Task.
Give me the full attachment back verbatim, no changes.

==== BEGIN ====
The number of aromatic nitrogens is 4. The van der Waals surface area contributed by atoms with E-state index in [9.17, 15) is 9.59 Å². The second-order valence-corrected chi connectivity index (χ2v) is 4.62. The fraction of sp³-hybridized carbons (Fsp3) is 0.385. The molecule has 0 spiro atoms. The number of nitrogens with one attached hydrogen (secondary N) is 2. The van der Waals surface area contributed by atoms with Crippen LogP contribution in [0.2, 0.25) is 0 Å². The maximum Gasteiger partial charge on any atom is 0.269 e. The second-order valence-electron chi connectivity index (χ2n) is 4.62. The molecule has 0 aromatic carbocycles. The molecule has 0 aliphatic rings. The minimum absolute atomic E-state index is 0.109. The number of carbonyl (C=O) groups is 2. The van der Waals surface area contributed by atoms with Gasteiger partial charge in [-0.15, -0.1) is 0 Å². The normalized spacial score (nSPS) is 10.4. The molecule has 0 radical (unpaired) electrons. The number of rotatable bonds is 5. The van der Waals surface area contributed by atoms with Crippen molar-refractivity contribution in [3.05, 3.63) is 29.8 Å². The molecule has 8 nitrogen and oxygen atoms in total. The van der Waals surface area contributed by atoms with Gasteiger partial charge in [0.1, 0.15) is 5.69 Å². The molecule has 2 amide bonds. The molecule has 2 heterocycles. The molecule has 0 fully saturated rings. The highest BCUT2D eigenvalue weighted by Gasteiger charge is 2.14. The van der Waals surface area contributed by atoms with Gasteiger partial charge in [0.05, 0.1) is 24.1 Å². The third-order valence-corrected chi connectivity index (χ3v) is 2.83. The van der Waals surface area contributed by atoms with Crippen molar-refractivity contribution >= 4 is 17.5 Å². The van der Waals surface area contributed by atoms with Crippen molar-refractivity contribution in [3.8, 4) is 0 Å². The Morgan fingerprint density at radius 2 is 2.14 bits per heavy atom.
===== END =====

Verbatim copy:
The number of aromatic nitrogens is 4. The van der Waals surface area contributed by atoms with E-state index in [9.17, 15) is 9.59 Å². The second-order valence-corrected chi connectivity index (χ2v) is 4.62. The fraction of sp³-hybridized carbons (Fsp3) is 0.385. The molecule has 0 spiro atoms. The number of nitrogens with one attached hydrogen (secondary N) is 2. The van der Waals surface area contributed by atoms with Crippen LogP contribution in [0.2, 0.25) is 0 Å². The maximum Gasteiger partial charge on any atom is 0.269 e. The second-order valence-electron chi connectivity index (χ2n) is 4.62. The molecule has 0 aromatic carbocycles. The molecule has 0 aliphatic rings. The minimum absolute atomic E-state index is 0.109. The number of carbonyl (C=O) groups is 2. The van der Waals surface area contributed by atoms with Gasteiger partial charge in [-0.15, -0.1) is 0 Å². The normalized spacial score (nSPS) is 10.4. The molecule has 0 radical (unpaired) electrons. The number of rotatable bonds is 5. The van der Waals surface area contributed by atoms with Crippen molar-refractivity contribution in [3.05, 3.63) is 29.8 Å². The molecule has 8 nitrogen and oxygen atoms in total. The van der Waals surface area contributed by atoms with Gasteiger partial charge in [0.1, 0.15) is 5.69 Å². The molecule has 2 amide bonds. The molecule has 2 heterocycles. The molecule has 0 fully saturated rings. The highest BCUT2D eigenvalue weighted by Gasteiger charge is 2.14. The van der Waals surface area contributed by atoms with Gasteiger partial charge in [0.05, 0.1) is 24.1 Å². The third-order valence-corrected chi connectivity index (χ3v) is 2.83. The van der Waals surface area contributed by atoms with Crippen molar-refractivity contribution >= 4 is 17.5 Å². The van der Waals surface area contributed by atoms with Crippen molar-refractivity contribution in [3.8, 4) is 0 Å². The Morgan fingerprint density at radius 2 is 2.14 bits per heavy atom.